I really like that rough guide ... but then, it had me wondering if there might be any reason why an artist might have wanted to show the armour as, say tarnished, but the sword as 'gleaming' - perhaps, for symbolism, or because it might be easier to keep a sword in good condition during campaign than armour (as you'd want to be sharpening the edge, then might you give it a quick polish?), to have the slender profile of swords stand out from a sea of armour ... and so on.

Please note I'm not proposing any of the above - just wondering out loud if there might have been any reason that artists may have done it. If not, then I like that rough guide.

And, as I think you might have posted about in another thread, a while ago, there are clearly images other where the hue of the armour is meant to be black. Which is helpful. Or not, as the case may be! Happy


It seems to be that the only way of being able to highlight armour in a painting is to make the armour dark and then light it up. Maybe it is a similar thought that goes into the above paintings?

Examples:
http://www.zeno.org/Kunstwerke.images/I/18900...1085418997
http://www.zeno.org/Kunstwerke.images/I/73u303a.jpg

Or maybe its just a way of showing a lot of armour side by side without the getting picture to look unfinished/painted in that area?

I am pretty sure that it is not "black by the hammer" steel since pretty much every museum original has a smooth polished finish, or looks like it had.
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Sander Marechal




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PostPosted: Wed 04 May, 2011 10:45 am    Post subject:         Reply with quote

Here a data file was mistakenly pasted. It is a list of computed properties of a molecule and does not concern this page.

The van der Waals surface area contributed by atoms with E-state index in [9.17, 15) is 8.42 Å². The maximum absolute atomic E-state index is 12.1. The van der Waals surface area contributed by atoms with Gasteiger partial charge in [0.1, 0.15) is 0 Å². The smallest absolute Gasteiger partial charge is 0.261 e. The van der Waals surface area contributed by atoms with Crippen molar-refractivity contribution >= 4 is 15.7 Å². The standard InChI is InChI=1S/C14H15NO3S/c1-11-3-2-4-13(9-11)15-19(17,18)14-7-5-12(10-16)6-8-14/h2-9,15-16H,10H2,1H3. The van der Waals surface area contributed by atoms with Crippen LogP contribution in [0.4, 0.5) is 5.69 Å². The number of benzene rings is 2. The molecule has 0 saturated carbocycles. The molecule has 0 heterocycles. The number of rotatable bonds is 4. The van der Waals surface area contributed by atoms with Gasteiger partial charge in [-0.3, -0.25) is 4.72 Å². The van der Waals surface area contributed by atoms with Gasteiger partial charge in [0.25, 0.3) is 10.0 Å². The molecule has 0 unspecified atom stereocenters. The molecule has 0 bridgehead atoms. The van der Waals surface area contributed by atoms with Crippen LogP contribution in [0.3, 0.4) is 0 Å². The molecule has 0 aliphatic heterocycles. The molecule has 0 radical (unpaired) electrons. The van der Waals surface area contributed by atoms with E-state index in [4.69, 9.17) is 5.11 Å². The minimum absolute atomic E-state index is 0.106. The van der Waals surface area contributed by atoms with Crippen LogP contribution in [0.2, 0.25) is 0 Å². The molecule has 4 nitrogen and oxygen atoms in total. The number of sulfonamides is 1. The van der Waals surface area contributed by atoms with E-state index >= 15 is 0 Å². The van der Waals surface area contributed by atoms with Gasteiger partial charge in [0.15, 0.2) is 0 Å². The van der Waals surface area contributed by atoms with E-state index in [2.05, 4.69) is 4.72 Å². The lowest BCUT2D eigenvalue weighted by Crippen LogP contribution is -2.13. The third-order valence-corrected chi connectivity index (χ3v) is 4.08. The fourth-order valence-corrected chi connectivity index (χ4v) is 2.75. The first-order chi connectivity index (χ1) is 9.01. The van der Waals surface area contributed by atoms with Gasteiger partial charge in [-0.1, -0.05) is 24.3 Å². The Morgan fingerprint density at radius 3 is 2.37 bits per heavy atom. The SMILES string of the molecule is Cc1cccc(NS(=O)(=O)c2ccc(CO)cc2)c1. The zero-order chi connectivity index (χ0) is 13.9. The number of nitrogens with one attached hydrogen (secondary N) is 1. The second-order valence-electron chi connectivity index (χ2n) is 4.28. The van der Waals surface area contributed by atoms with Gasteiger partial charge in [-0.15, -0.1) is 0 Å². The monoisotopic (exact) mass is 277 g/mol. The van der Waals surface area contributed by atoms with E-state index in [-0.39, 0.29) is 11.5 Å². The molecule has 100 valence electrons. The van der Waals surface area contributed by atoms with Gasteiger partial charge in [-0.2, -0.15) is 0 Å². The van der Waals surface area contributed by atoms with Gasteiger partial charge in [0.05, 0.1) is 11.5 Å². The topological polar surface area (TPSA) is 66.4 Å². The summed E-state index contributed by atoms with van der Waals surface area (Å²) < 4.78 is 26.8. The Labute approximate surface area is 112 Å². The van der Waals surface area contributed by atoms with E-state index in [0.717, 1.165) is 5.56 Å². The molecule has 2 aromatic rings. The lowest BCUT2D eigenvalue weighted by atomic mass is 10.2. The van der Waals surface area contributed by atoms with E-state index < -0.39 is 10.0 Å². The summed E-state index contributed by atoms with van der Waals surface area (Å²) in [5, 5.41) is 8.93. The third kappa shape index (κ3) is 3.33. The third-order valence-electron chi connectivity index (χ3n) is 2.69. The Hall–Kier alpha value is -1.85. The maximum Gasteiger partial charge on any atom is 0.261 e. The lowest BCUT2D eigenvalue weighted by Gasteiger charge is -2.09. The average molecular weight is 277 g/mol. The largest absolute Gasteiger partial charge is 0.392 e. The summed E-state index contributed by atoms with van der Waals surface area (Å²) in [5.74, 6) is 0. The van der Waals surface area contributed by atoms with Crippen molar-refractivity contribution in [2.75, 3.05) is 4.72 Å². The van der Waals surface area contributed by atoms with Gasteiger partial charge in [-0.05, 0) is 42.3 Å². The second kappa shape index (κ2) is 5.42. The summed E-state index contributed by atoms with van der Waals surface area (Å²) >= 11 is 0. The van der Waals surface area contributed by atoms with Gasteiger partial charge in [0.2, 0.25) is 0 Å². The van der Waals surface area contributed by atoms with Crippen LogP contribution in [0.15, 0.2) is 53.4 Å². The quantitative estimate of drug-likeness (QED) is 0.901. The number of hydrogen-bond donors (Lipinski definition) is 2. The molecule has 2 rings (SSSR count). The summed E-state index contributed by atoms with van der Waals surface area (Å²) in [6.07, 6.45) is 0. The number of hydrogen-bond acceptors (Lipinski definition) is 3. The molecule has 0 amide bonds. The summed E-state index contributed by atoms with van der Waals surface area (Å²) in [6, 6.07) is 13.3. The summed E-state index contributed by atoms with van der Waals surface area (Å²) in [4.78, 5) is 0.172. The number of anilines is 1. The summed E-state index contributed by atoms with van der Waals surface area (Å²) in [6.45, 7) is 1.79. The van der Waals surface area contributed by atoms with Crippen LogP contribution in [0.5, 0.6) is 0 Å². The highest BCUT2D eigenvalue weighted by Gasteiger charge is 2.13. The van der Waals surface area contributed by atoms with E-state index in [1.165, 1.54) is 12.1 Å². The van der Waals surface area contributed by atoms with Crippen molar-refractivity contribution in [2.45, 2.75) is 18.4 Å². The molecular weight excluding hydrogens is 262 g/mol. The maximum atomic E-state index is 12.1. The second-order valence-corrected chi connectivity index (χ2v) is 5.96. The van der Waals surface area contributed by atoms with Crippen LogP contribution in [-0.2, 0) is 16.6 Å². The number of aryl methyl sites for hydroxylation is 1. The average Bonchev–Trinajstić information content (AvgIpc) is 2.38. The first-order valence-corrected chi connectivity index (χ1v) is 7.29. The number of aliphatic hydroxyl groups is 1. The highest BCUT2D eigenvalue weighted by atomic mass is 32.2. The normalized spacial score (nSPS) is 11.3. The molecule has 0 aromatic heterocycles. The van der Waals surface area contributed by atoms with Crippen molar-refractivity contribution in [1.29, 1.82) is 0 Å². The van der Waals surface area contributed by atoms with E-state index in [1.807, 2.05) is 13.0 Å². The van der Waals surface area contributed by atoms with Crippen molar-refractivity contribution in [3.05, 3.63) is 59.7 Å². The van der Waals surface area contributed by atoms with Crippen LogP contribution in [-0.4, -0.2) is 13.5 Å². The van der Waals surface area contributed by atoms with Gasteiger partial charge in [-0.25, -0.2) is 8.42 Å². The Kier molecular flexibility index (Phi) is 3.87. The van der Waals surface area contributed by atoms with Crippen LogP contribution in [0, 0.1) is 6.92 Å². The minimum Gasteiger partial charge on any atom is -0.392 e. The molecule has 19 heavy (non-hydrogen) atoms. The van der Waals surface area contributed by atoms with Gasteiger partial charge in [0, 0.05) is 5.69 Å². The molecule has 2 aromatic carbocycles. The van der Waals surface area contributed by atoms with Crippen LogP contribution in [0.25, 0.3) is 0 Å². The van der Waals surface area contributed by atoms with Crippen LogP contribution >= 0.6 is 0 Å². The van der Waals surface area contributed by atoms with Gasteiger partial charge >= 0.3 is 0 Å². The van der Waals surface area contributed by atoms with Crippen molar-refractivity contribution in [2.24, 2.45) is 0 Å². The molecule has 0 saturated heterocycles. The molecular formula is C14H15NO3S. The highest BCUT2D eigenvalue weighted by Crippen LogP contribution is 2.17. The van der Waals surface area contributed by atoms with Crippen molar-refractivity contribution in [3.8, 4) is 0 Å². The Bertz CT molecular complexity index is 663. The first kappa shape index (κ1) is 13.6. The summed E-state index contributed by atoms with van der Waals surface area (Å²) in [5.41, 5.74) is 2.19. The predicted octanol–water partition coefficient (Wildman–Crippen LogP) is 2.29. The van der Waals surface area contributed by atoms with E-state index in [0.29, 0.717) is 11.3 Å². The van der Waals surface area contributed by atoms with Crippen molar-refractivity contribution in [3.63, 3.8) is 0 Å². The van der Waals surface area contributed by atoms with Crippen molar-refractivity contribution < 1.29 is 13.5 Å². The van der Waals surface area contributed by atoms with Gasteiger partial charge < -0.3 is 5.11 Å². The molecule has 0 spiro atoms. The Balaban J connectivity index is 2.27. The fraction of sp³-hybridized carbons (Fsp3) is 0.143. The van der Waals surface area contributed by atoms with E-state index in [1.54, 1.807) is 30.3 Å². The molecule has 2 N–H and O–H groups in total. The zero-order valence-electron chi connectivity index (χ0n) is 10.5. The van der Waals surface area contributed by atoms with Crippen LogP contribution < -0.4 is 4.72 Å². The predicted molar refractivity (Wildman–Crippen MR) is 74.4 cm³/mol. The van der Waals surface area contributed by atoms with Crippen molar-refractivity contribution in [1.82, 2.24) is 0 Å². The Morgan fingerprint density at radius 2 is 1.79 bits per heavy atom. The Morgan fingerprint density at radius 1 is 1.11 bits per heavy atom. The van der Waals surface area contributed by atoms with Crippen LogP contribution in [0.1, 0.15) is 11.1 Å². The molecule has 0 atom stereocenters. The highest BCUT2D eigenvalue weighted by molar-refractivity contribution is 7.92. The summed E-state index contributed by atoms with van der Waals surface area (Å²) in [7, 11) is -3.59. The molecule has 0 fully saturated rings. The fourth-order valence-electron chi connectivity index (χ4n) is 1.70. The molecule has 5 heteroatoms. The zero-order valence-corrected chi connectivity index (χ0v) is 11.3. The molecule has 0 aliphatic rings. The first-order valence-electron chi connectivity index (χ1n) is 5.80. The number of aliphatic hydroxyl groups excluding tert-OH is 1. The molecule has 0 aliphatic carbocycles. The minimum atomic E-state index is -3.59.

Anders Kramer wrote:

I am pretty sure that it is not "black by the hammer" steel since pretty much every museum original has a smooth polished finish, or looks like it had.


There's a good explanation for that. The Victorians polished the hell out of anything they got their hands on.

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Anders Kramer




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PostPosted: Wed 04 May, 2011 11:36 am    Post subject:         Reply with quote

Sander Marechal wrote:
Anders Kramer wrote:

I am pretty sure that it is not "black by the hammer" steel since pretty much every museum original has a smooth polished finish, or looks like it had.


There's a good explanation for that. The Victorians polished the hell out of anything they got their hands on.


Even though that may be the case in some examples, I find it hard to believe that that should have happened to most of the European collection of armour. Wink
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Sean Flynt
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PostPosted: Wed 04 May, 2011 11:43 am    Post subject:         Reply with quote

The bigger problem is that lower-quality armour is more likely to have been scrapped over the centuries. What's on display in the great museums and collections is the best of the best, although the original finishes may be long gone. Unfortunately, one sometimes has to dig through reserve collections or smaller museums to find common infantry armour (when it survives at all).
-Sean

"Everywhere I have searched for peace and nowhere found it, except in a corner with a book"- Thomas a Kempis (d. 1471)
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Sander Marechal




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PostPosted: Wed 04 May, 2011 12:50 pm    Post subject:         Reply with quote

Anders Kramer wrote:
Even though that may be the case in some examples, I find it hard to believe that that should have happened to most of the European collection of armour. Wink


Ah, but there's a catch. Armour we have is either an archeological find (and so will probably have lost most of it's original surface due to deterioration) or it was passed down to us (via the Victorians, who probably got their hands on it and polished it). There's no middle groud of armour that was preserved, passed down from the middle ages but not handled by Victorians.